Burma Bits

“Golden Jubilee” Emporium in Progress

Spinel photo image
Spinel bourguignon. Nice oval Burgundy spinel from Burma, 3.95 carats. Inv. #18089, from our Old Stock… New Pix section. (Photo: Mia Dixon)

Burma’s government-run newspaper, The New Light of Myanmar, didn’t always play up the semiannual gem emporiums held in the spring and fall. Last fall’s sale didn’t take place at all, due to armed conflict in Kachin that suspended jade mining. But this spring’s Annual Myanma Gems Emporium is the fiftieth, and so the newspaper is covering it, with several articles published over the last few days.

Registered to attend the sale were 3,926 foreign merchants and 4,747 local merchants, according to the newspaper’s June 15 edition. Scheduled to be sold through open tender were 9,657 jade lots, 273 gem lots and 234 pearl lots. Bidding was to apply to 346 jade lots, 106 gem lots and 21 pearl lots. The sale takes place in Mani Yadana Jade Hall and the Myanmar Gems Museum in Nay Pyi Taw, June 15–27.

At the opening ceremony on Saturday, gifts were bestowed: government minister Dr. Myint Aung was given a jade statue of Bodaw (a nat or spirit worshiped by Burma Buddhists), a ruby crystal weighing 1,907 carats and more, according to the newspaper’s June 16 edition.

Since 1964, 86 sales have been held. The newspaper mentioned one jade lot, from the Warkyal mine in Lonkhin-Phakant is offered at €15 million. New at this sale is a media entry fee, according to Xinhua: 60,000 kyat for locals and $100 for foreign correspondents.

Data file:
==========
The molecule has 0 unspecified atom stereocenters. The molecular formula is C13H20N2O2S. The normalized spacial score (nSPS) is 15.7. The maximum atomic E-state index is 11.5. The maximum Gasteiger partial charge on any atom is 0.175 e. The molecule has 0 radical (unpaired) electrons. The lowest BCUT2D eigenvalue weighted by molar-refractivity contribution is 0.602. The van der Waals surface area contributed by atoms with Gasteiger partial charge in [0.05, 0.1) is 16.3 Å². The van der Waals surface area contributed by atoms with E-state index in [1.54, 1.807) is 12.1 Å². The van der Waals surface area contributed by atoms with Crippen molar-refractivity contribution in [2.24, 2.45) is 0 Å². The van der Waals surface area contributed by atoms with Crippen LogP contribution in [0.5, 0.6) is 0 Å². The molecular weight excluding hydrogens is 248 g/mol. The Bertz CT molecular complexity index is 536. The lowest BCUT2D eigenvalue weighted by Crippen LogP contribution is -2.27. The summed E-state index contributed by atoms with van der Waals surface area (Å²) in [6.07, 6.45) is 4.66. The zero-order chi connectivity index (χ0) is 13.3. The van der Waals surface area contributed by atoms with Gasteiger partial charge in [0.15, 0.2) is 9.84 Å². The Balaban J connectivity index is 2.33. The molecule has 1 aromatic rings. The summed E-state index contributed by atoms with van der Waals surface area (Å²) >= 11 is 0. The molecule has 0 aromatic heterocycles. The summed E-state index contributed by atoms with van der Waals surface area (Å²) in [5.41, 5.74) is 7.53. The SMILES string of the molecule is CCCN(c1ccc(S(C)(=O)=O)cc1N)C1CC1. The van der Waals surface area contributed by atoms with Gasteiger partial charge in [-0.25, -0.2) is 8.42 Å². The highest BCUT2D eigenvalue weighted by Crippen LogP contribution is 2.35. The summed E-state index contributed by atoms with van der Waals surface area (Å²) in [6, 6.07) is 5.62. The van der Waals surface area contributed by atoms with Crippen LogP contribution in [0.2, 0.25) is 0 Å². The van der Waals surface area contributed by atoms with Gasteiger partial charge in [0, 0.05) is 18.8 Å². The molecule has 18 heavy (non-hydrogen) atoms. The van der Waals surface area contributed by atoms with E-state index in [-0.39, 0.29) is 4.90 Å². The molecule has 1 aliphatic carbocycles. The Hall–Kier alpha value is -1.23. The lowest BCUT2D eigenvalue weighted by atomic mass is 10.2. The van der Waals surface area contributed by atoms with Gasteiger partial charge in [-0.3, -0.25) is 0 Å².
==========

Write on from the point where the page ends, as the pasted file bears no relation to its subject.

Vice President Sai Mauk Kham photo image
Burma Vice President Dr. Sai Mauk Kham looks at jade lots as part of the opening ceremony of the emporium on Saturday.

Myitkyina Wants Its Own Market

Taung Kyi, the secretary of the Gem Traders Association (Myitkyina) told Mizzima News that his organization is pulling for its own legal jade market in Myitkyina, the capital of Kachin. Such a market would allow jade slabs to be transported only 60 miles from mines in Hpakhant. Taung told Mizzima that most of the jade from the region ends up in China, illegally. Presumably a local market could change that.

Bite-Sized Bits

In other Burma news…

  • Associated Press: In a “Portrait of Change” regarding business mogul Zaw Zaw mentions that revenues from Zaw’s jade mine, established in 2007, have plunged. The mine apparently is played out, having produced only $1 million in the first six months of the current fiscal year (likely a typo, since Burma’s FY runs April–March). Last year, according to the article, Zaw reaped $17 million
  • Associated Press: No one has been added to the U.S. blacklist of Burma in over three years, leaving it “full of gaps.” Apparently it’s been a goodwill measure to encourage democratic reforms
  • Associated Press: Republican Senate minority leader Mitch McConnell announced May 21 that he plans not to renew key sanctions legislation against Burma, in appreciation of the country’s democratic progress. The announcement was made following Burma president Thein Sein’s visit to Washington, the first by a Burma leader in about 50 years. Sen. Diane Feinstein, who co-sponsored 2003 sanctions with McConnell, has not spoken on the matter
  • The Irrawaddy: Kachin peace talks’ outcome: wary optimism; and an analysis by the journal’s founder and editor, Aung Zaw

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Pala Presents

Pala Presents title image